Mortgage Myths and Fairytales
7 Common Mortgage Beliefs And Why They Are Wrong
If you are someone confused about the mortgage process, here we’ll tackle common mortgage myths and bring you accurate advice about it.
Buying a home for the first time can be an overwhelming process because there is a great deal of misconception around it. Here are the most common mortgage myths and fairytales, debunked!
1. Low Mortgage Rates Mean You Should Buy a Home ASAP
Even though the low rates mean affording an expensive home and paying less per month, don’t let this mortgage myth make you a big financial mistake.
Low rates have pushed the home prices up by 19% this year, and you’ll end up overpaying for a home just because rates are low. It doesn’t mean to rush for a home purchase just because the internal rates are low.
Experts are predicting that rates will increase this year, with an average of 3.7% by the end of 2022. While this prediction may make a home purchase more attractive now, the reality is that rates have been decreasing for decades.
Even if you get a higher rate, you can refinance your mortgage to a lower rate in the future.
2. You Need a 20% Down Payment
Even though putting a large down payment has its benefits, such as having more equity, qualifying for a lower rate in the future, and avoiding private mortgage insurance (PMI), it is not always required to pay 20% in down payment.
If you have a good credit score, FHA loans require only 3.5% down payment. VA and USDA loans don’t require a down payment at all, and some conventional loans will require as little as 3%.
You can also consider down payment assistance programs administered by state or local governments.
3. You Need a Higher Credit Score for Pre-Approval
Having a higher credit score enables you to access more loan programs with better interest rates, but you don’t need a top score to become a homeowner. If you have a low credit score, you still have options for a mortgage pre-approval.
Your credit score is directly related to the requirements of the loan program. You just need to find a program that works for your current credit score. Most programs require 640 as a minimum score, but you can use our specialized tools to achieve your homeownership goals.
4. 30-Year Fixed-Rate is Always the Best Options
You might have heard that a 30-year fixed rate is the best option. But it actually depends on your financial situation and how much you are willing to bet on changing market conditions.
More than 70% of the borrowers go for a 30-year fixed rate because of low monthly payments. But other options may be suitable for you depending on your financial goals.
No one knows where the lending market will be in future. If you can afford to pay higher monthly payments, a 15-year fixed can help you own your home in less time. Shorter-term mortgage programs also tend to have lower interest rates comparatively.
An adjustable mortgage rate (AMR) can be another option if you plan on selling your home in the near future. The interest rate will be fixed for a time before it becomes adjustable. However, it starts to increase after the adjustment. So, it is one of the mortgage myths that you need to be aware of.
5. Renting is Better Than Buying
Most of the time, this is not true. To work out a fair comparison, you’ll have to include your total rental costs. Then, compare that with the monthly mortgage cost of the homes within your budget. You will have to factor in your home’s equity with each payment, compared with rental installments, which have no ROI.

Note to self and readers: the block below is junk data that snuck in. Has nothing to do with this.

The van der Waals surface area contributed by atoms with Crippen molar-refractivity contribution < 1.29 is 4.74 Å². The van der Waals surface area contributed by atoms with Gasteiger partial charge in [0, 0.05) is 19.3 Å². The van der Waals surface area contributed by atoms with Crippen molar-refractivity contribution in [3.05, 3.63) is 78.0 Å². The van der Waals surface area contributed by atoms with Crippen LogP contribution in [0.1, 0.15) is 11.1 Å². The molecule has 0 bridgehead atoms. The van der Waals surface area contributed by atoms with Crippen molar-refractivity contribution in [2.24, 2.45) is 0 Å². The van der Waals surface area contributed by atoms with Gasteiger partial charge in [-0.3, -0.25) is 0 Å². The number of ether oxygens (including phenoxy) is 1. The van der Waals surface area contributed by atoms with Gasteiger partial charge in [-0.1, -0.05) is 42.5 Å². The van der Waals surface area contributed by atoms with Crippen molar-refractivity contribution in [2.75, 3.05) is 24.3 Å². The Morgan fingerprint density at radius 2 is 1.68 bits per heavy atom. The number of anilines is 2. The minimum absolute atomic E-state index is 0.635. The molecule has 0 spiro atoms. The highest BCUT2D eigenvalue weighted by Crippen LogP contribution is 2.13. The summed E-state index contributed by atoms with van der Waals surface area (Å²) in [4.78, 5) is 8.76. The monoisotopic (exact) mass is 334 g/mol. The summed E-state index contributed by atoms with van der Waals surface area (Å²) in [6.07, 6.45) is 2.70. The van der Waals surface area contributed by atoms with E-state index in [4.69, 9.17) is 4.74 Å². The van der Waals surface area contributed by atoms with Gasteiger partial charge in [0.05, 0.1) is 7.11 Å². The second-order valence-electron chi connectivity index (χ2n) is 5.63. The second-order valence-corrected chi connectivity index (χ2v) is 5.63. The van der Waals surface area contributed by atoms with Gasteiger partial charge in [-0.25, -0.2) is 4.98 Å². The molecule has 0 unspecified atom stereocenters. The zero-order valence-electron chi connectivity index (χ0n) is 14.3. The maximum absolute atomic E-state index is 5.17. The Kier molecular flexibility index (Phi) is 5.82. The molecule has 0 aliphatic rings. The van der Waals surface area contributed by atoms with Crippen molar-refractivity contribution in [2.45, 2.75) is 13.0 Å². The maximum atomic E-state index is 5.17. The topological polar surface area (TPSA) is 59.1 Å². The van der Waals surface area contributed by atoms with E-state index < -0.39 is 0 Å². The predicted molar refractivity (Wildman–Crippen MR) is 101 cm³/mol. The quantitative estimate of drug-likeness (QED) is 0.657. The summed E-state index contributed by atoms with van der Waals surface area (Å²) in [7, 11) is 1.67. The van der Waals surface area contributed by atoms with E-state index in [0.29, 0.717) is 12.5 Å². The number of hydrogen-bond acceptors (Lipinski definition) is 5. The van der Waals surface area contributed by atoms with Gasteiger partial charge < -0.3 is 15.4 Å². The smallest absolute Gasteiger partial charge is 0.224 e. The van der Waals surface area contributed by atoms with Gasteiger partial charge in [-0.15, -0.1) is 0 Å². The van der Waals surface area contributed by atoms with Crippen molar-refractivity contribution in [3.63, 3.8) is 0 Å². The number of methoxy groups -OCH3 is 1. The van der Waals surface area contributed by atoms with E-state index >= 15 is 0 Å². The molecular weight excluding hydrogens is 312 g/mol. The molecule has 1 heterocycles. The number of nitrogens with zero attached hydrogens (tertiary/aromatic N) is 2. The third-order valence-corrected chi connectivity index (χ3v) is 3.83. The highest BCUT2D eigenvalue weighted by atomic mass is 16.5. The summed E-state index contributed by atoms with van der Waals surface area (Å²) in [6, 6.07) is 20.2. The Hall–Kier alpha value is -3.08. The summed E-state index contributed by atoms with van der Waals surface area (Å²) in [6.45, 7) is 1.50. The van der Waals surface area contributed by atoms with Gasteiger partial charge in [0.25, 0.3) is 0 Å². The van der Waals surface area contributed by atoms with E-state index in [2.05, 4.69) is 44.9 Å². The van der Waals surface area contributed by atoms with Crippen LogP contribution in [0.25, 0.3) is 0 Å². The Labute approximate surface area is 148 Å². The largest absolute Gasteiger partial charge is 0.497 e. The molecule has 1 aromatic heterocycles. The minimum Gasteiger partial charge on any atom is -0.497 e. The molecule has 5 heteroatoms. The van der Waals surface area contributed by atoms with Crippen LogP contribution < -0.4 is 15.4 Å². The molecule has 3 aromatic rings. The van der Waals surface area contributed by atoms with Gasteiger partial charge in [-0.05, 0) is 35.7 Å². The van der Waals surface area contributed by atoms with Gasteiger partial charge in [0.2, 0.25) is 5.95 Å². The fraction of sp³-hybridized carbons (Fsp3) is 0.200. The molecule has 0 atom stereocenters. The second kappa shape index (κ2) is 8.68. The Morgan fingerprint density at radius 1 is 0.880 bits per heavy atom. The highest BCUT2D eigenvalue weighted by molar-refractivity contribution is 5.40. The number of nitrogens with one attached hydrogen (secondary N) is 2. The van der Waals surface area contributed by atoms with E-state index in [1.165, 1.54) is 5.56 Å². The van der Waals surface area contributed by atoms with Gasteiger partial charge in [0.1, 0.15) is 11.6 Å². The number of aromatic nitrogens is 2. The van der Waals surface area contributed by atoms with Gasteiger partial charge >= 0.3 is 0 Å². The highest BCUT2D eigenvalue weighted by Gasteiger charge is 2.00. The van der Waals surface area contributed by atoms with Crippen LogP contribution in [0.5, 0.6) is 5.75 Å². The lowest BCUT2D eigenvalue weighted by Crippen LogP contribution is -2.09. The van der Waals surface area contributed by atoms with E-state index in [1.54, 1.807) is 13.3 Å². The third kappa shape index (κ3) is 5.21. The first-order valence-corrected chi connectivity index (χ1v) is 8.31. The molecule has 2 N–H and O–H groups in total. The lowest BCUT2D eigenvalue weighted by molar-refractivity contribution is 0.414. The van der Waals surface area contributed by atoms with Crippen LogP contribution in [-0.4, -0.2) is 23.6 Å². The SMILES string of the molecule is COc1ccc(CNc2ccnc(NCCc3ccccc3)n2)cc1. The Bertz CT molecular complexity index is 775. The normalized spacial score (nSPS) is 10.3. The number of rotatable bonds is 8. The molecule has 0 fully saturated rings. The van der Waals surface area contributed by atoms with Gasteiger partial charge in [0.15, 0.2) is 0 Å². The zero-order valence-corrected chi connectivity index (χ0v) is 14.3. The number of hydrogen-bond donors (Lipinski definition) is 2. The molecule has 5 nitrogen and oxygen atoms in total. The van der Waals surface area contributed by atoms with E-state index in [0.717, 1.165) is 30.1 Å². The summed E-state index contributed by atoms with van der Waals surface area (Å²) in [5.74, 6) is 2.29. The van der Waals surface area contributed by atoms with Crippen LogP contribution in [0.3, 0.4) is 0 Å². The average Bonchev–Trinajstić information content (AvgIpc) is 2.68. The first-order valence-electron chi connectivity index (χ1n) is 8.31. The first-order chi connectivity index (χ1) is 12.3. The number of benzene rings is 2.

Unless you’re saving a considerable sum renting compared to purchasing, counting in the home equity you are building, and wanting to invest the difference, you will get more ROI with a home purchase.
6. Refinancing Mortgage is Not Worth It
For borrowers, the idea of going through the mortgage application process once again can be stressful. In any case, the refinancing tells whether it’s a good time to refinance.
Bringing down your interest rate by 0.5 to 1% can save you a lot. According to analytics company Black Knight, some borrowers could save up to $500 every month by reducing the rate by 0.75%, which means saving $6,000 per year.
Decreasing your loan term, consolidating debt, or cashing out equity out of your home to pay for repairs are different motivations to think about a refinance.
7. Lowest Interest Rate is Always the Better Option
Your interest rate plays a significant role in deciding the cost of your mortgage; however, it’s not the only element. Lenders can impose different expenses, like originating charges. You also need to consider closing costs, which can go from 2 to 5 percent of your loan amount.
Applying to multiple lenders and comparing their estimated rates is a more reliable technique to compare mortgage options and settle on the best one for you. Lenders send this estimate to you after the completion of your application. Since they’re prepared using a standardized format, you’ll have the option to think about various options against one another without any problem.
You don’t need to stress over multiple applications impacting your credit score because most credit bureaus count multiple applications for a similar type of credit within a specific time as a single inquiry.
Now that you are aware of these common mortgage myths, you are ready to start your home purchase process with ease. You should never fall for these because they can cause you long-term financial damage depending upon your situation.
Our team of experts can help you get started on your home buying journey. You can seek free consultation here.